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Wednesday, August 26, 2015

By postponing decision to overturn Henoko landfill permit, Okinawa governor may be missing a key chance 沖縄タイムス8月11日コラム「棚上げ 好機逸する懸念」英訳

Here is an English translation of Sumiyo Heianna's column that appeared in the August 11 edition of Okinawa Times. 『沖縄タイムス』8月11日に掲載された平安名純代記者のコラム「想い風」の英訳を平安名氏の許可を得て掲載します。

August 11, 2015

By postponing decision to overturn Henoko landfill permit, Okinawa governor may be missing a key chance

Sumiyo Heianna

Tranlated by Sandi Aritza 

Twenty-three years ago, US Naval Base Subic Bay in the Philippines, said to be the largest US base in the Asia-Pacific region, was closed. If this base, considered a critical strategic foothold for the US in the region during the Cold War, could be closed, why is it so difficult to close Marine Corps Air Station Futenma, which is so much smaller in scale?

When I voiced this question to the late US senator Daniel Inouye, formerly a key figure in Congress, his answer was simple.

“The local authorities and the Philippine government joined together to demand the return of the base. That’s the difference between Okinawa and the Philippines.”

After that, the Hatoyama administration was inaugurated purporting to represent the voice of the Okinawan people, but its tenure was short-lived, and since then every administration has adhered to the Henoko relocation.

The previous governor of Okinawa brought up the possibility of finding a relocation site outside of Okinawa, but in the end, he signed off on the Henoko landfill. The US government interpreted this as a sign that the Japanese government and the locals were in agreement on the Henoko relocation plan.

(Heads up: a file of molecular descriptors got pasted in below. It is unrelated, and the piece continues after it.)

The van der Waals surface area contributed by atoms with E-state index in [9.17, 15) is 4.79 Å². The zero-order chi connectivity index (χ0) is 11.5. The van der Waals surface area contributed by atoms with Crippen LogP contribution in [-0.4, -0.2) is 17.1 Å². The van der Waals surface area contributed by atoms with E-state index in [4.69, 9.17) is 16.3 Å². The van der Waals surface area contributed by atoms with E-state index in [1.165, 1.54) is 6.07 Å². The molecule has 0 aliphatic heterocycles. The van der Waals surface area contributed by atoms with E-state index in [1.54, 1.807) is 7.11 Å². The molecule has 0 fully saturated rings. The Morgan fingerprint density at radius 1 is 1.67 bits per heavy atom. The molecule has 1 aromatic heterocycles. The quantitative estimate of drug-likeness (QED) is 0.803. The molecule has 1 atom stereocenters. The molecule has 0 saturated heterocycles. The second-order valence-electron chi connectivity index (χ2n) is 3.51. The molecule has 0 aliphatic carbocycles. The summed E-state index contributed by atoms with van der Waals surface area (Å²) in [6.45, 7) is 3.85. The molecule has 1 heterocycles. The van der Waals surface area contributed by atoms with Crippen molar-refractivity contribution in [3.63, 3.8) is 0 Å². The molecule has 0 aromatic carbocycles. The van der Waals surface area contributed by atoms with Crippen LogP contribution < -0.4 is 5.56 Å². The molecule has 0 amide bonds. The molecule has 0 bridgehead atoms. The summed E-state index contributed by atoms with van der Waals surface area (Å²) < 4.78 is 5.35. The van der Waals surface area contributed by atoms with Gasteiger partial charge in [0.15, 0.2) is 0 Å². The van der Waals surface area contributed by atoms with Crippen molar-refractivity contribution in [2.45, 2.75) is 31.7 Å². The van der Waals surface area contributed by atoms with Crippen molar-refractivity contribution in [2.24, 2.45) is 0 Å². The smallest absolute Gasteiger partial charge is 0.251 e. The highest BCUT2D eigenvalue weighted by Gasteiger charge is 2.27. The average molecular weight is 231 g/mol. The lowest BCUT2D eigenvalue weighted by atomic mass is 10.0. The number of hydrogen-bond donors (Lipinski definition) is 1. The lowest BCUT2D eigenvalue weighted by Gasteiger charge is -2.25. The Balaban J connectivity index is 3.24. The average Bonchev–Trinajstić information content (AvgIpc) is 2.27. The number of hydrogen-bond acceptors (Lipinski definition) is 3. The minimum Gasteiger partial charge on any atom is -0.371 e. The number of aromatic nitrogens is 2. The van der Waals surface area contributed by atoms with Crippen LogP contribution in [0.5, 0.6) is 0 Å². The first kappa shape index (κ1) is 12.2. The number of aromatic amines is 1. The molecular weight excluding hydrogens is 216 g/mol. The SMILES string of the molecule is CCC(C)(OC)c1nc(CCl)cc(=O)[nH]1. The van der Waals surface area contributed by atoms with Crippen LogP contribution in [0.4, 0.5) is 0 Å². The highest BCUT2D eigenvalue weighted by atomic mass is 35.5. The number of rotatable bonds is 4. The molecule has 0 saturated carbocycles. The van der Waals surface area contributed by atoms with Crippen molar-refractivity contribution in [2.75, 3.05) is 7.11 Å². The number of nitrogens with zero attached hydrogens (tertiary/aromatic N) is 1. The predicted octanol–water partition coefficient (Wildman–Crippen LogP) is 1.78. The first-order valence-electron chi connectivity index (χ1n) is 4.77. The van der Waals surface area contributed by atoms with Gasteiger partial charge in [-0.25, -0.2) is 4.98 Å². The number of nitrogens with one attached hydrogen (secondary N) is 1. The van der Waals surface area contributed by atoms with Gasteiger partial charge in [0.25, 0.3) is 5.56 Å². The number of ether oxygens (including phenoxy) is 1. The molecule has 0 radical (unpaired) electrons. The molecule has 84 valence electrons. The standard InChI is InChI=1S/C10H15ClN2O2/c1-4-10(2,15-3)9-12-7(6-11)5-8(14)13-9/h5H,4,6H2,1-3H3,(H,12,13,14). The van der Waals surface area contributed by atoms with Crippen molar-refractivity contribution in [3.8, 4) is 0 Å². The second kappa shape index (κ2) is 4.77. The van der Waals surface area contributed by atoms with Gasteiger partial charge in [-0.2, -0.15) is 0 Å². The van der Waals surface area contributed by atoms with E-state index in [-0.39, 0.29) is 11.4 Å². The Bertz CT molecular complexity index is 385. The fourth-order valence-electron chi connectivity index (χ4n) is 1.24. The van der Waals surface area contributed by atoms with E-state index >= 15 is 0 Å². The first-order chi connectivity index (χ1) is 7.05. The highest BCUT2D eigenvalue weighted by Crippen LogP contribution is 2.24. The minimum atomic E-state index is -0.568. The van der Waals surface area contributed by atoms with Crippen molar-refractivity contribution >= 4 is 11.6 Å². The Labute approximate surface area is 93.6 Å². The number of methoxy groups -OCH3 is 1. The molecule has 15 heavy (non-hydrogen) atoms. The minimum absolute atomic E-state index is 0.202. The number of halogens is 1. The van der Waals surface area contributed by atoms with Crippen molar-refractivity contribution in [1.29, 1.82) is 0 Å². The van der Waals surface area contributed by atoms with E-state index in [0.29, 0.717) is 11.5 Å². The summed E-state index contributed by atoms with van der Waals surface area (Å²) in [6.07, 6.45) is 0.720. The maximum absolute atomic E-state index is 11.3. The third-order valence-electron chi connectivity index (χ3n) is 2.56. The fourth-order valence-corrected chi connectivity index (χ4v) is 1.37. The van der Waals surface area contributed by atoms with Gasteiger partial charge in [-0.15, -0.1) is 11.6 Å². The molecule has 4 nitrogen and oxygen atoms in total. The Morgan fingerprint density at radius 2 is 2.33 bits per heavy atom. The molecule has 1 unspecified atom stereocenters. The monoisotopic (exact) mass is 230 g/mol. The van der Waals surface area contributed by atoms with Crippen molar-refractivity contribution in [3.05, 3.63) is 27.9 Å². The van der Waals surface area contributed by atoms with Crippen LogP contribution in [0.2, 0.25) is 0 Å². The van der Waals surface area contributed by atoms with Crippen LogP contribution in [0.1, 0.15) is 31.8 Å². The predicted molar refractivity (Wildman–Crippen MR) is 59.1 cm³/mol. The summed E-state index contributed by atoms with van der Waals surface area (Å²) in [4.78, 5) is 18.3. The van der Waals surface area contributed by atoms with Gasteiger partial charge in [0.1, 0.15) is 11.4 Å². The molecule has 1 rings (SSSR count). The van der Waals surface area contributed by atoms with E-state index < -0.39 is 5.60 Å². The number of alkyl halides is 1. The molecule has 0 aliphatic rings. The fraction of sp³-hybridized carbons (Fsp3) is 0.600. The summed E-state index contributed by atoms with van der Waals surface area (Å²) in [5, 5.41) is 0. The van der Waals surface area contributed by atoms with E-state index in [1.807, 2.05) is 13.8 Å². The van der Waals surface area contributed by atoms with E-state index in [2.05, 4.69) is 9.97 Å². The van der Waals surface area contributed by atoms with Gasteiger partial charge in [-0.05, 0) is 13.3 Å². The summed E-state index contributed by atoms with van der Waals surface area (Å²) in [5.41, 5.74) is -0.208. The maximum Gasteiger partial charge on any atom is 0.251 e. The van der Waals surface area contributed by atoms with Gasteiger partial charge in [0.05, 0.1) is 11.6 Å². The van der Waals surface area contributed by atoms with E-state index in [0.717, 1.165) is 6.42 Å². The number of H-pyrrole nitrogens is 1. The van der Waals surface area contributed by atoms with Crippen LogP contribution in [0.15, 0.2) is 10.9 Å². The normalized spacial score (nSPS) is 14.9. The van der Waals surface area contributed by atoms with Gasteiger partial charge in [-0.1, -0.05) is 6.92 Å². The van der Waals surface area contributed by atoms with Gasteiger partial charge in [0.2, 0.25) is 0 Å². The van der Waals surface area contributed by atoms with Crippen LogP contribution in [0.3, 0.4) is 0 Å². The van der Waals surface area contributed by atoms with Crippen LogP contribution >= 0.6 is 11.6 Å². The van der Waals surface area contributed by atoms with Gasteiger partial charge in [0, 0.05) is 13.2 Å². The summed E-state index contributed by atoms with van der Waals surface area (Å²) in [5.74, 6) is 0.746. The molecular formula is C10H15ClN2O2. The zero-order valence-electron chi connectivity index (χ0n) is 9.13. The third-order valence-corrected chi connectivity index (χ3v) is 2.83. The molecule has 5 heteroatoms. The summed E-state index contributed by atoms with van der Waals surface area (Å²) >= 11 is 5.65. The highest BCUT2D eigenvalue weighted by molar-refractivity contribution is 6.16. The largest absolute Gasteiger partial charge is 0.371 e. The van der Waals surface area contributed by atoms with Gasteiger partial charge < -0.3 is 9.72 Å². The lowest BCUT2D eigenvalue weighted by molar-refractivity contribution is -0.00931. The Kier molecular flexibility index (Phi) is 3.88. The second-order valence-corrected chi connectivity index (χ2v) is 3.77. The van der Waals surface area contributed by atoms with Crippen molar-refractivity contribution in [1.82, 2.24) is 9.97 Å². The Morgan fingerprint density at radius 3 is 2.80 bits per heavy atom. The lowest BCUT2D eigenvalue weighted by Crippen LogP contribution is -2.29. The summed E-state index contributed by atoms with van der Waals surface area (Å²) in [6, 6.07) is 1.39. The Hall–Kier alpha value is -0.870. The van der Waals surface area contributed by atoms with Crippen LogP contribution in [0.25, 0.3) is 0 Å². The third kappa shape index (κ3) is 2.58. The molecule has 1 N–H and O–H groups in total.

As long as the landfill permit is not cancelled or revoked, it remains legally binding. That is why so much focus has been placed on how Takeshi Onaga, who defeated the previous governor by announcing his opposition to the Henoko base, will exercise his gubernatorial authority with regard to the landfill permit. However, even after receiving a final report from the experts’ commission he established to investigate legal flaws in the landfill authorization procedures, he put off making a decision, and has now announced that he will take no action for one month as a condition for entering into deliberations with the national government.

There is a vast discrepancy between how the legal binding power of the landfill authorization is viewed within Okinawa and abroad.

In Okinawa, most people believe that the results of a series of elections following the landfill authorization, in which candidates opposing the Henoko base won in every case, demonstrate the will of the Okinawan people. However, from the US perspective, as long as the landfill permit is not cancelled or revoked, the landfill authorization maintains legal binding power.

That is precisely why in January 2015, immediately after Onaga’s gubernatorial inauguration, a group of overseas intellectuals released a statement urging the immediate cancellation and/or revocation of the landfill permit and emphasizing the importance of rapid action. 

The Japanese government has suspended construction temporarily and begun a one-month period of deliberation with the Okinawa prefectural government. However, both the US and Japanese governments have clearly stated that they maintain their policy of relocating the base to Henoko, and even before beginning discussions denied the possibility of a merging of opinion between the Japanese government and the local Okinawan authorities. 

When I met with a former US Congressman who had clashed with the US government during his tenure by calling for the Henoko relocation plan to be reconsidered, and told him that Governor Onaga decided to defer the decision to cancel or revoke the landfill permit, he could not hide his disappointment. “This could have been the perfect chance for Okinawa, [right after the release of the experts’ commission’s report],” he told me in dismay.

Has Okinawa missed its chance? What exactly will Governor Onaga discuss with the Japanese government? Following the events in Okinawa from across the ocean, I find myself searching for the answer to still more questions.


Sumiyo Heianna is special correspondent in Washington DC for Okinawa Times. 


The original article is below. 


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